Disjointed Pluralism: Institutional Innovation and the Development of the U.S. Congress

By Eric Schickler | Go to book overview
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CHAPTER 2
Institutional Development, 1890–1910:
An Experiment in Party Government

SCHOLARS have repeatedly described 1890–1910 as the high-water mark for party government in the United States (Brady and Althoff 1974; Mayhew 1974, 175; Rohde 1991, 4–5). Unusually strong party cohesion, particularly among Republicans, coincided with intense interparty conflict for most of these two decades. Political commentators of that time could credibly speculate that congressional politics would become more and more like the strong party regimes of England and other parliamentary systems (Follett 1896).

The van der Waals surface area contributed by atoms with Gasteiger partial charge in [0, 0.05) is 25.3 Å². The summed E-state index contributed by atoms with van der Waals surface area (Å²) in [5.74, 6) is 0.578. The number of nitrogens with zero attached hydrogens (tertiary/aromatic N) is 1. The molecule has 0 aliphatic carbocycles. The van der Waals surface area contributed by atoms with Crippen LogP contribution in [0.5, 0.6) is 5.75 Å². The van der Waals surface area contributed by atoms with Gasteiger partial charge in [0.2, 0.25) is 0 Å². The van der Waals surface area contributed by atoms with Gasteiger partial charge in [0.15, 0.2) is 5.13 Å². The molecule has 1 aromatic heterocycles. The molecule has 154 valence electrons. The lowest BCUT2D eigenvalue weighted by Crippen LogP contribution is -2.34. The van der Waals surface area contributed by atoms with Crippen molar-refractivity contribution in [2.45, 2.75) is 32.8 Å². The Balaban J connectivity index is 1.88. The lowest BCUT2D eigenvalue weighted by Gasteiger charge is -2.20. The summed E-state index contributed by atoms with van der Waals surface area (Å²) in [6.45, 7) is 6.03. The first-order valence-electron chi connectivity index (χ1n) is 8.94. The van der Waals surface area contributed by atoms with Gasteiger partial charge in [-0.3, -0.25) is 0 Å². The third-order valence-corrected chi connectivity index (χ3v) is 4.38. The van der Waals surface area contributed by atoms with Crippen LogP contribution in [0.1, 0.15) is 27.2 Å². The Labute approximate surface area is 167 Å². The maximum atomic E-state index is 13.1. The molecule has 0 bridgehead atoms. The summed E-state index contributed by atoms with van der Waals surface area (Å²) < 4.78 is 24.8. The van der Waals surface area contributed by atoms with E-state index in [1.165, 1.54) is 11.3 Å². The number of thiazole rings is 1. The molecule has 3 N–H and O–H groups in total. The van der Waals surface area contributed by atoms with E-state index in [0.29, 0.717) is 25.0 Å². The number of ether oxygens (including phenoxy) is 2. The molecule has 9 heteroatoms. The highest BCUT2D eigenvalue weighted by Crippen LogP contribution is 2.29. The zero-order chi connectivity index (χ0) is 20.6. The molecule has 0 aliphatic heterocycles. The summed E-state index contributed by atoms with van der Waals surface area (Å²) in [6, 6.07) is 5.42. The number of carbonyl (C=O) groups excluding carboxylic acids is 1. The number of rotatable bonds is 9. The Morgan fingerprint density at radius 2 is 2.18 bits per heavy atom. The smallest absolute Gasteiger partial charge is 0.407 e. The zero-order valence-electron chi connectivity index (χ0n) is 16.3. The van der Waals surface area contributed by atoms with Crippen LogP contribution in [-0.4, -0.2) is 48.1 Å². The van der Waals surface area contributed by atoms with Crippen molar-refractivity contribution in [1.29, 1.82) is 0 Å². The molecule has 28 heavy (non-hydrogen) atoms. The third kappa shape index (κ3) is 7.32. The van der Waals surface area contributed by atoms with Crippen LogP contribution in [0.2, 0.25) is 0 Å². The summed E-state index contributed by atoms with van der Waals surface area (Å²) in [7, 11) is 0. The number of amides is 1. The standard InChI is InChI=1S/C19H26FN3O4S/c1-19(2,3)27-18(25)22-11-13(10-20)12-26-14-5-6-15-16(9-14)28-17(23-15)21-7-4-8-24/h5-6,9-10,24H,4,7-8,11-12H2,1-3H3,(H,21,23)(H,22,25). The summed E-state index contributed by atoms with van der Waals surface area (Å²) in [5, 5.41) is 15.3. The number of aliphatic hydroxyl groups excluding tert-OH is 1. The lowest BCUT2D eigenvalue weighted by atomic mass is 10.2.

The two parties were evenly matched as the 51st Congress convened in December 1889, with neither enjoying a clear hold on the allegiances of most voters. Nevertheless, the narrow Republican majority in the House embarked on an ambitious agenda of tariff increases, pension hikes, voting rights initiatives, and legislation to increase the value of silver. 1 To pave the way for these measures, Republican Speaker Thomas Reed of Maine undertook a “revolutionary” reinterpretation of House rules, famously stripping the minority of its ability to obstruct House business. 2 Voters seemed to register their disapproval of the GOP's legislative accomplishments by electing a huge Democratic majority in the November 1890 midterm elections. The new Democratic majority promptly repealed (if only temporarily) the bulk of Reed's rule changes. But in the midst of a deep recession prompted by the Panic of 1893, the Democrats proved unable to bridge the growing gap separating eastern, conservative “gold Democrats” from agrarian Democrats sympathetic to Populism and free silver. The Republican electoral sweep of 1894–96 gave the GOP a relatively secure hold on the House, Senate, and presidency that endured for the rest of the 1890s and the first decade of the 1900s. For a brief period following the 1896 realignment, Republicans enjoyed an unusual degree of unity on the major policy issues facing the country. It was not long, however, before sectionally based divisions over the tariff and corporate regulation created serious troubles for Republican leaders. The “Revolution of 1910,” which deprived Speaker Joseph Cannon (R-Ill.) of his control of the House Rules Committee, signaled the end of Republican experiments with strong party government. 3 Reed's rules had inaugurated a twenty-year period in which institutional development was dominated by

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